Esri Geodatabase Replication


Users of an Esri Geodatabase are increasingly confronted with an increased demand for availability and actuality of data in the Geodatabase — and 24x7 availability has become the rule rather than the exception. The management organization (functional and technical management alike) also has its own wishes and requirements, in addition to the wishes of the user organization. Reliability and robustness play a role in the way production data is made available. Above all, these days an increasing number of strict requirements are set for security, authorization, configurability and, last but not least, performance in general.

In this article we want to explain a solution from Esri with which, in addition to the (main) production database (read here Geodatabase), a second database is made available with which the increasing demand for availability can be met and with which the production database is also relieved, which normally has a favorable effect on the response times for the users (viewers and editors).


The solution that Esri has developed for this is called "replication." This article is based on the replication between two Sde Geodatabases. There are possibilities (with limitations) to work with file and/or personal geodatabases. Check-in/Check-out replication is an option for example, but this is not covered in this blog (after synchronization of changes a new check-out replica must be made).

Geodatabase replication is a method to distribute data using ArcGIS. At least two geodatabases are involved (> 2 is also possible). The complete data set — or a part thereof — is replicated. If a data set becomes part of a replica, a so-called "pair" is created. Part A of the replica is in the main/production geodatabase (parent) and part B of the replica is in the 2nd geodatabase (often called child geodatabase). This second geodatabase can in practice be seen as a publication database, specifically made available to users who only consult. The publication database can also be used by third-party applications — such as, for example, a Wion application/system, where high demands are usually placed on availability.

An additional advantage of putting a publication database into use is that in the case of migrations or system maintenance to the production environment, the publication database remains up and running at that moment. After maintenance to the production/edit environment, the management organization can carry out the same maintenance work on the publication database at a date to be determined.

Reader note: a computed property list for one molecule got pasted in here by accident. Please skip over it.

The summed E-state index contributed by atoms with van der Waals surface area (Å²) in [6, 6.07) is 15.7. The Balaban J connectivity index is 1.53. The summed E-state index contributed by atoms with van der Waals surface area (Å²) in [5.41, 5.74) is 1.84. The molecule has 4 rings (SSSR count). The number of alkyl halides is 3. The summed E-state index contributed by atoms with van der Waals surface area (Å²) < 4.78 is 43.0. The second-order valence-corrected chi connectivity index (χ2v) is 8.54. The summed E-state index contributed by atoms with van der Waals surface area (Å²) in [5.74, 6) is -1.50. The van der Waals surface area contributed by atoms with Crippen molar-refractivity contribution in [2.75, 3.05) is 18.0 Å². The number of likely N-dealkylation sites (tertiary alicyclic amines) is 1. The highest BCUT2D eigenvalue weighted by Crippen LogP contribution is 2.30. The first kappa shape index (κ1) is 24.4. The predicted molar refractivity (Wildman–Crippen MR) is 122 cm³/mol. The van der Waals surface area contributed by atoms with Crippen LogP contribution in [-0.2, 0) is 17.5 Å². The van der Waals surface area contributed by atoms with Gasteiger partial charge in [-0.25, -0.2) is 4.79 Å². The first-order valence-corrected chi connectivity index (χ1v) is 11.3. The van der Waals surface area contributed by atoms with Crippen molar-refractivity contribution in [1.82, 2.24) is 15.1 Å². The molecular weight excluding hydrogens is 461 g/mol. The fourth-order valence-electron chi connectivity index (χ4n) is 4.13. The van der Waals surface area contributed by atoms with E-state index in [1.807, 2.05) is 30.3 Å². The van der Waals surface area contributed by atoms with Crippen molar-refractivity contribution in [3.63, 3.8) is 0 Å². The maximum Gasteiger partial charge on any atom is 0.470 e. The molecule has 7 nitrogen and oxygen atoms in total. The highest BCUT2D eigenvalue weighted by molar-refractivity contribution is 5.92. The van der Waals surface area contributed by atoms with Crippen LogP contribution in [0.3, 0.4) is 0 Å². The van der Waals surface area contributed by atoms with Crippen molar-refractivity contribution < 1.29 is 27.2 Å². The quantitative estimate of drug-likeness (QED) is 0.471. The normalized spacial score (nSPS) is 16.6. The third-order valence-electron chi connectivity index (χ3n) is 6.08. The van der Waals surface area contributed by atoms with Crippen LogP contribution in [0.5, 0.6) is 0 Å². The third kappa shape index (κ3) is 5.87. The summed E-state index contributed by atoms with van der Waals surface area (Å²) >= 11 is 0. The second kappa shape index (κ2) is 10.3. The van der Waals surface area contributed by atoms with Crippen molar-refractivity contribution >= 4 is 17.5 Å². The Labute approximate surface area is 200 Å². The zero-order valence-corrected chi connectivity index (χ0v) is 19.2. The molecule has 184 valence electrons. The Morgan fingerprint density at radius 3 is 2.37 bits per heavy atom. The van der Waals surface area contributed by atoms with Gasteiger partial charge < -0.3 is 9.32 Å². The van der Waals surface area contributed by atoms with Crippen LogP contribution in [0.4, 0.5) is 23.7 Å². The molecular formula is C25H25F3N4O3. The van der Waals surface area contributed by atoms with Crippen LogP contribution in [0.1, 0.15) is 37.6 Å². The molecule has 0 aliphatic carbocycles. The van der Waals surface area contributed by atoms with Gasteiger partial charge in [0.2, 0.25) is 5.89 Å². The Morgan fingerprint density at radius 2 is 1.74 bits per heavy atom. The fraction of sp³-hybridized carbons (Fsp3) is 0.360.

1-way replication: data updates can be sent multiple times in one direction, either from parent (main) database to child database (parent is editable, data in child is considered read-only), or from child to parent (data in child is editable, data in parent is considered read-only).

2-way replication: data updates can be sent several times in two directions, so both from parent to child and from child to parent. If the same object has been changed in both databases, this is considered a conflict during synchronization of the replicas. It is configurable how conflicts should and could be resolved where appropriate.


Changes to data in the replicas are implemented via synchronization between the replicas. The synchronization is carried out via Python and/or ArcMap. Python scripting facilitates scheduling the synchronization at a set time (near real-time). Logging is also available.


Replication sets requirements for the data model (the global_id attribute should be present) and for the versioning. These requirements are not complex and easy to set up with out-of-the-box tools. The replication method is built on the versioning mechanism. This also provides a way to handle conflicts in a controlled manner.


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